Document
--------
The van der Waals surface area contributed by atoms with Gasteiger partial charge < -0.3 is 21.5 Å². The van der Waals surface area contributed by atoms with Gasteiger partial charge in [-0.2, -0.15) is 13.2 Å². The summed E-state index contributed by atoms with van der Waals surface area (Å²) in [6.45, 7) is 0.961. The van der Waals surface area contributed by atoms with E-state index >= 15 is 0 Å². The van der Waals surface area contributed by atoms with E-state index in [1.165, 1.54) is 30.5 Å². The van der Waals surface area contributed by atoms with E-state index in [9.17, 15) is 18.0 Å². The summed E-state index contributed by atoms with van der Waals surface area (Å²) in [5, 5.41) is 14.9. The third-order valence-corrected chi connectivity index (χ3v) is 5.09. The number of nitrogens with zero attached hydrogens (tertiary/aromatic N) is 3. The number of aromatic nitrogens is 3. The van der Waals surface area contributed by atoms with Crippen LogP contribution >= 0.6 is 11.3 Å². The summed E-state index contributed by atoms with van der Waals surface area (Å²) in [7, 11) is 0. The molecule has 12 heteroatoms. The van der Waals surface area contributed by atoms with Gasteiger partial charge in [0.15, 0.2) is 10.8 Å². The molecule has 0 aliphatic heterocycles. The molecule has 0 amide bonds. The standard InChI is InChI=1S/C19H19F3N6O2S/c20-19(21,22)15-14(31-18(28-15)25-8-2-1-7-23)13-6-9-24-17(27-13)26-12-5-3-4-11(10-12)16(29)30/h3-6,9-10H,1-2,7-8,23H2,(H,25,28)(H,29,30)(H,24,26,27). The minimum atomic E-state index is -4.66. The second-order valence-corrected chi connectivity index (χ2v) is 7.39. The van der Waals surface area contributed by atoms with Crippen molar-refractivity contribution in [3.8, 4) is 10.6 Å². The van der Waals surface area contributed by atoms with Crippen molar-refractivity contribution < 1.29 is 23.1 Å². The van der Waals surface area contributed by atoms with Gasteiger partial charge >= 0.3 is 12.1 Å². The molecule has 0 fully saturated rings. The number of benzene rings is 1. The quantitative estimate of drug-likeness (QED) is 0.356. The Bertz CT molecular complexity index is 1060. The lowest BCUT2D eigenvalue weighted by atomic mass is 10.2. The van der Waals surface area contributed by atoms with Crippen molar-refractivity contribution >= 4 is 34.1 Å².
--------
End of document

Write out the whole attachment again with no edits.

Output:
The van der Waals surface area contributed by atoms with Gasteiger partial charge < -0.3 is 21.5 Å². The van der Waals surface area contributed by atoms with Gasteiger partial charge in [-0.2, -0.15) is 13.2 Å². The summed E-state index contributed by atoms with van der Waals surface area (Å²) in [6.45, 7) is 0.961. The van der Waals surface area contributed by atoms with E-state index >= 15 is 0 Å². The van der Waals surface area contributed by atoms with E-state index in [1.165, 1.54) is 30.5 Å². The van der Waals surface area contributed by atoms with E-state index in [9.17, 15) is 18.0 Å². The summed E-state index contributed by atoms with van der Waals surface area (Å²) in [5, 5.41) is 14.9. The third-order valence-corrected chi connectivity index (χ3v) is 5.09. The number of nitrogens with zero attached hydrogens (tertiary/aromatic N) is 3. The number of aromatic nitrogens is 3. The van der Waals surface area contributed by atoms with Crippen LogP contribution >= 0.6 is 11.3 Å². The summed E-state index contributed by atoms with van der Waals surface area (Å²) in [7, 11) is 0. The molecule has 12 heteroatoms. The van der Waals surface area contributed by atoms with Gasteiger partial charge in [0.15, 0.2) is 10.8 Å². The molecule has 0 aliphatic heterocycles. The molecule has 0 amide bonds. The standard InChI is InChI=1S/C19H19F3N6O2S/c20-19(21,22)15-14(31-18(28-15)25-8-2-1-7-23)13-6-9-24-17(27-13)26-12-5-3-4-11(10-12)16(29)30/h3-6,9-10H,1-2,7-8,23H2,(H,25,28)(H,29,30)(H,24,26,27). The minimum atomic E-state index is -4.66. The second-order valence-corrected chi connectivity index (χ2v) is 7.39. The van der Waals surface area contributed by atoms with Crippen molar-refractivity contribution in [3.8, 4) is 10.6 Å². The van der Waals surface area contributed by atoms with Crippen molar-refractivity contribution < 1.29 is 23.1 Å². The van der Waals surface area contributed by atoms with Gasteiger partial charge >= 0.3 is 12.1 Å². The molecule has 0 fully saturated rings. The number of benzene rings is 1. The quantitative estimate of drug-likeness (QED) is 0.356. The Bertz CT molecular complexity index is 1060. The lowest BCUT2D eigenvalue weighted by atomic mass is 10.2. The van der Waals surface area contributed by atoms with Crippen molar-refractivity contribution >= 4 is 34.1 Å².